With triple talaq being set aside, Muslims would not be able to take recourse to this mode as it would be “void ab initio” (illegal at the outset). They are now left with two other modes of securing divorce – ‘talaq hasan’ and ‘talaq ahsan’. Two media reports highlighting plight of Muslim women led the Supreme Court to change its professed stand that the sensitive issue of “triple talaq” involved state policy and Parliament should deal with it. The apex court had refused to entertain the plea of Ahmedabad Women Action Group in 1997 on the discrimination meted out to Muslim women in the case, saying that the issue involved “State policy to be dealt with by the legislature”.
It had then referred to the observations made in two cases in which it was said that a climate was required to be built for a uniform civil code and “the court could at best advice and focus attention to the problem instead of playing an activist role”. The professed stand got changed when a bench comprising justices A R Dave and Adarsh Kumar Goel, in 2015, decided to take up the matter on its own and referred it to the then Chief Justice for necessary action.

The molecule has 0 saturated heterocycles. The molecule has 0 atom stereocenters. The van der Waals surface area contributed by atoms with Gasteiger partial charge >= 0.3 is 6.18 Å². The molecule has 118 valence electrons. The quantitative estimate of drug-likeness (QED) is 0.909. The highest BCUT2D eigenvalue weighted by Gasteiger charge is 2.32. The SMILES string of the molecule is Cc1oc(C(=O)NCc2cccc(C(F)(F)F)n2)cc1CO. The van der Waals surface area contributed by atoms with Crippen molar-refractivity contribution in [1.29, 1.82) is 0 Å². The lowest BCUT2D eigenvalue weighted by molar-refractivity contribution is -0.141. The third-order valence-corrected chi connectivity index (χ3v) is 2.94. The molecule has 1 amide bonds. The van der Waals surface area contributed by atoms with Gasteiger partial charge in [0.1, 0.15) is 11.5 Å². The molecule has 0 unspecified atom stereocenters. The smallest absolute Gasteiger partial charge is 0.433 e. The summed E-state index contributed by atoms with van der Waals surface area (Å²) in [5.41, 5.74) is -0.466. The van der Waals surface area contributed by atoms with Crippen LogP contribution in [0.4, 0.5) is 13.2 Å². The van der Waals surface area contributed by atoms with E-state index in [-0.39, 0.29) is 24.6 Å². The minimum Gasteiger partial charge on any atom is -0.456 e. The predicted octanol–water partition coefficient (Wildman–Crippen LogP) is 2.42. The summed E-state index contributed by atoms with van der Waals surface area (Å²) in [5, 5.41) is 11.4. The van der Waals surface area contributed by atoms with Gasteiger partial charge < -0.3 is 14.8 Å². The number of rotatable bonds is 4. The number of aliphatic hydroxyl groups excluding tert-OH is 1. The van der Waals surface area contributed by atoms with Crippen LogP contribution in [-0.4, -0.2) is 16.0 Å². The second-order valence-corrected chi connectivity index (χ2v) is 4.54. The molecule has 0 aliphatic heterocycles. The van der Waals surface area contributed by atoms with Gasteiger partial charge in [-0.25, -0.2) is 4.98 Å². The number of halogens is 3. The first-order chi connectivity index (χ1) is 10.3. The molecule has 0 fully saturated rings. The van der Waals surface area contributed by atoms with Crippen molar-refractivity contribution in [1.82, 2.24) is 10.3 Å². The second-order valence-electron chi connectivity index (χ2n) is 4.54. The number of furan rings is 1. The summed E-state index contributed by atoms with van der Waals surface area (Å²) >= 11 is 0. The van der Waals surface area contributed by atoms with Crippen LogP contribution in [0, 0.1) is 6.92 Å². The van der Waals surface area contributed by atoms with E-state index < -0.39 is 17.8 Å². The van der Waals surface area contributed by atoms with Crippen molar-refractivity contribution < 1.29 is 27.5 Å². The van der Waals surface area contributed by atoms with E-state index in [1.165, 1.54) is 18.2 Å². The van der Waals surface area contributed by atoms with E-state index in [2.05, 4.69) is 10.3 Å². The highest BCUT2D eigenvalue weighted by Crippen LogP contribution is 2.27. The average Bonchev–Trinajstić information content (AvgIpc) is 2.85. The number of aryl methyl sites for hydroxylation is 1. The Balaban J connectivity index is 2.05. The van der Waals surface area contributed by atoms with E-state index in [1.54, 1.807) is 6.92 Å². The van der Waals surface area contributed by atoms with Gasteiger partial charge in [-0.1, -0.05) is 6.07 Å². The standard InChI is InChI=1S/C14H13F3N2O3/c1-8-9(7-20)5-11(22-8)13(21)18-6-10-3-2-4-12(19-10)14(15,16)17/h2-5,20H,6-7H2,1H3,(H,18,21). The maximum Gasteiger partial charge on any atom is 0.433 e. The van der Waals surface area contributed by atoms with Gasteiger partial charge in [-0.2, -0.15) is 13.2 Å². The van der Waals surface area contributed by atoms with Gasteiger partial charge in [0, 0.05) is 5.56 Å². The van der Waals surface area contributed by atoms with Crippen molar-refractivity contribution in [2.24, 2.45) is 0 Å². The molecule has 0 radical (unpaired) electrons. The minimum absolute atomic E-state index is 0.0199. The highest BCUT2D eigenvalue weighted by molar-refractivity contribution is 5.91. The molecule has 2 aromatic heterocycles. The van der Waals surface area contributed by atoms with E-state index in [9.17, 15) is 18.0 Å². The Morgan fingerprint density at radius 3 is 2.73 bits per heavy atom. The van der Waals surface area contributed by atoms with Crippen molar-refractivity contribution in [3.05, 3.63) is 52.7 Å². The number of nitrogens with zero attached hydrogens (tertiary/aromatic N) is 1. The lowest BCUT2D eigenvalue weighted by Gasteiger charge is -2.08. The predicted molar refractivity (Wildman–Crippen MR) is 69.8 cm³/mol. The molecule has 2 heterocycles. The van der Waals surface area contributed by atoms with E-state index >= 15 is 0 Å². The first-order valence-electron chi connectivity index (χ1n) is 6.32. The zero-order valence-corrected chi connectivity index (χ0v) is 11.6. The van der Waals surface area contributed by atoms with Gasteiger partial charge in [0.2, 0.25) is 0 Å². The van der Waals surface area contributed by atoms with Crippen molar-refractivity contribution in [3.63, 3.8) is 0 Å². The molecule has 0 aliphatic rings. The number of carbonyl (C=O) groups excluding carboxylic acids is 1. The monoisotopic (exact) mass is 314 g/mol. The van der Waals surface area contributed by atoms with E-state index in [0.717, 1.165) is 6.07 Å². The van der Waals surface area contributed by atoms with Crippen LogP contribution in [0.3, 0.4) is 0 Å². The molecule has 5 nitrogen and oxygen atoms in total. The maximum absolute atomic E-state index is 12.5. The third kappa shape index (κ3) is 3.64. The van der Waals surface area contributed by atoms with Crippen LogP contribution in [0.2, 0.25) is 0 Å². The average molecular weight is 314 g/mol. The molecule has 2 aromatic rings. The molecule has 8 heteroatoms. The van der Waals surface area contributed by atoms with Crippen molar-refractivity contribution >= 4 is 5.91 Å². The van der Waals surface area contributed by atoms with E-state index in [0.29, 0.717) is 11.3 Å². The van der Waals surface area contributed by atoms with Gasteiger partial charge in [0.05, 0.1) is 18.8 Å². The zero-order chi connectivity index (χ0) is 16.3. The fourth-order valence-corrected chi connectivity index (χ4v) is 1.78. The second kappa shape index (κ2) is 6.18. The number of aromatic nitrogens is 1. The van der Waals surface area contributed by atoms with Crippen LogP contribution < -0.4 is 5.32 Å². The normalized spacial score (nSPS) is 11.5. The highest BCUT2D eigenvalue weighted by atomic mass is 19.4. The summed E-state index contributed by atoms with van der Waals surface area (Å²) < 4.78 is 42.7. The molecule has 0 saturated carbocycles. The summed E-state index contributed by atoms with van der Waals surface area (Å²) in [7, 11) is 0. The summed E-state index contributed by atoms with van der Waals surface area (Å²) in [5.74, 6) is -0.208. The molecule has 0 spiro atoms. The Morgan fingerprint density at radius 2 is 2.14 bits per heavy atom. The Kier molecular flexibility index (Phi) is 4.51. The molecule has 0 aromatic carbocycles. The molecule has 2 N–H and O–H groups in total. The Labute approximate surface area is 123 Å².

It had taken note of two news articles, including one titled as ‘Muslim Women’s Quest for Equality’, which was published in a leading English daily. They had highlighted the plight of Muslim women who suffered polygamy and unilateral triple talaq. It was pointed out that in spite of constitutional guarantee, the Muslim women were subjected to discrimination and there was no safeguard against arbitrary divorce and second marriage by her husband during the currency of the first marriage, resulting in denial of dignity and security to her. Shayara Bano, the most prominent petitioner against the practice, said it was a momentous and historic occasion for Muslim women across the country. “I support and welcome the judgement. I feel good for women across the country, for their future and the future of their children and my children. This is a historic day,” Bano said.